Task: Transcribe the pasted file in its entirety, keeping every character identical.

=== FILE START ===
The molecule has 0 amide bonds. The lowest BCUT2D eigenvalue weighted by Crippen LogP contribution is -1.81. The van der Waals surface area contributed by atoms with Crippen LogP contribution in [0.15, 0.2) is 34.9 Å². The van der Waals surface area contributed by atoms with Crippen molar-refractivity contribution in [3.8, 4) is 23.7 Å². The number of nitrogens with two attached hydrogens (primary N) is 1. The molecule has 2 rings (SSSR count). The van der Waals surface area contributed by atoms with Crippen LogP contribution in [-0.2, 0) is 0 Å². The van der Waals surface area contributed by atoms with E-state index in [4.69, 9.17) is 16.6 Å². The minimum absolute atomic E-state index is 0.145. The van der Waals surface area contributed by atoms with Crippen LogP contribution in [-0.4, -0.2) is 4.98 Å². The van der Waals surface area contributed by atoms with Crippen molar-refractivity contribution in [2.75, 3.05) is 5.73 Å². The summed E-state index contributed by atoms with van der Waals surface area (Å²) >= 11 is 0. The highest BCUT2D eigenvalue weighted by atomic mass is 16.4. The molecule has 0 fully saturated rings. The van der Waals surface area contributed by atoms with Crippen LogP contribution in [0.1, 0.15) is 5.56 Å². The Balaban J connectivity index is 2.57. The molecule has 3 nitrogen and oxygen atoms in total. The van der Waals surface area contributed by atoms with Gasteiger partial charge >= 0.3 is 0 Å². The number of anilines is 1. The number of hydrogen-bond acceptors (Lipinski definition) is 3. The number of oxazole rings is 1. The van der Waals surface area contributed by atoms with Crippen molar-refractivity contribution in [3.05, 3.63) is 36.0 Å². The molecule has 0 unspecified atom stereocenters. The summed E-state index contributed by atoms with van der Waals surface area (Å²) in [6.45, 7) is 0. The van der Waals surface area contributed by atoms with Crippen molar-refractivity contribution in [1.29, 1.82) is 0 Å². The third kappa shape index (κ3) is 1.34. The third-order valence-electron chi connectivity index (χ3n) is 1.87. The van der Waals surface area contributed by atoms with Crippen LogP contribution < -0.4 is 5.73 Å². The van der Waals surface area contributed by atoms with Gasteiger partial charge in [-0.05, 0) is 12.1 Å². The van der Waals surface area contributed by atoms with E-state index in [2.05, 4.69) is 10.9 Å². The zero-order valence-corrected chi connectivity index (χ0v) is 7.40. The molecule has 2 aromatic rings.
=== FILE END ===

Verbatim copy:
The molecule has 0 amide bonds. The lowest BCUT2D eigenvalue weighted by Crippen LogP contribution is -1.81. The van der Waals surface area contributed by atoms with Crippen LogP contribution in [0.15, 0.2) is 34.9 Å². The van der Waals surface area contributed by atoms with Crippen molar-refractivity contribution in [3.8, 4) is 23.7 Å². The number of nitrogens with two attached hydrogens (primary N) is 1. The molecule has 2 rings (SSSR count). The van der Waals surface area contributed by atoms with Crippen LogP contribution in [-0.2, 0) is 0 Å². The van der Waals surface area contributed by atoms with E-state index in [4.69, 9.17) is 16.6 Å². The minimum absolute atomic E-state index is 0.145. The van der Waals surface area contributed by atoms with Crippen LogP contribution in [-0.4, -0.2) is 4.98 Å². The van der Waals surface area contributed by atoms with Crippen molar-refractivity contribution in [2.75, 3.05) is 5.73 Å². The summed E-state index contributed by atoms with van der Waals surface area (Å²) >= 11 is 0. The highest BCUT2D eigenvalue weighted by atomic mass is 16.4. The molecule has 0 fully saturated rings. The van der Waals surface area contributed by atoms with Crippen LogP contribution in [0.1, 0.15) is 5.56 Å². The Balaban J connectivity index is 2.57. The molecule has 3 nitrogen and oxygen atoms in total. The van der Waals surface area contributed by atoms with Gasteiger partial charge >= 0.3 is 0 Å². The number of anilines is 1. The number of hydrogen-bond acceptors (Lipinski definition) is 3. The number of oxazole rings is 1. The van der Waals surface area contributed by atoms with Crippen molar-refractivity contribution in [3.05, 3.63) is 36.0 Å². The molecule has 0 unspecified atom stereocenters. The summed E-state index contributed by atoms with van der Waals surface area (Å²) in [6.45, 7) is 0. The van der Waals surface area contributed by atoms with Crippen molar-refractivity contribution in [1.29, 1.82) is 0 Å². The third kappa shape index (κ3) is 1.34. The third-order valence-electron chi connectivity index (χ3n) is 1.87. The van der Waals surface area contributed by atoms with Crippen LogP contribution < -0.4 is 5.73 Å². The van der Waals surface area contributed by atoms with Gasteiger partial charge in [-0.05, 0) is 12.1 Å². The van der Waals surface area contributed by atoms with E-state index in [2.05, 4.69) is 10.9 Å². The zero-order valence-corrected chi connectivity index (χ0v) is 7.40. The molecule has 2 aromatic rings.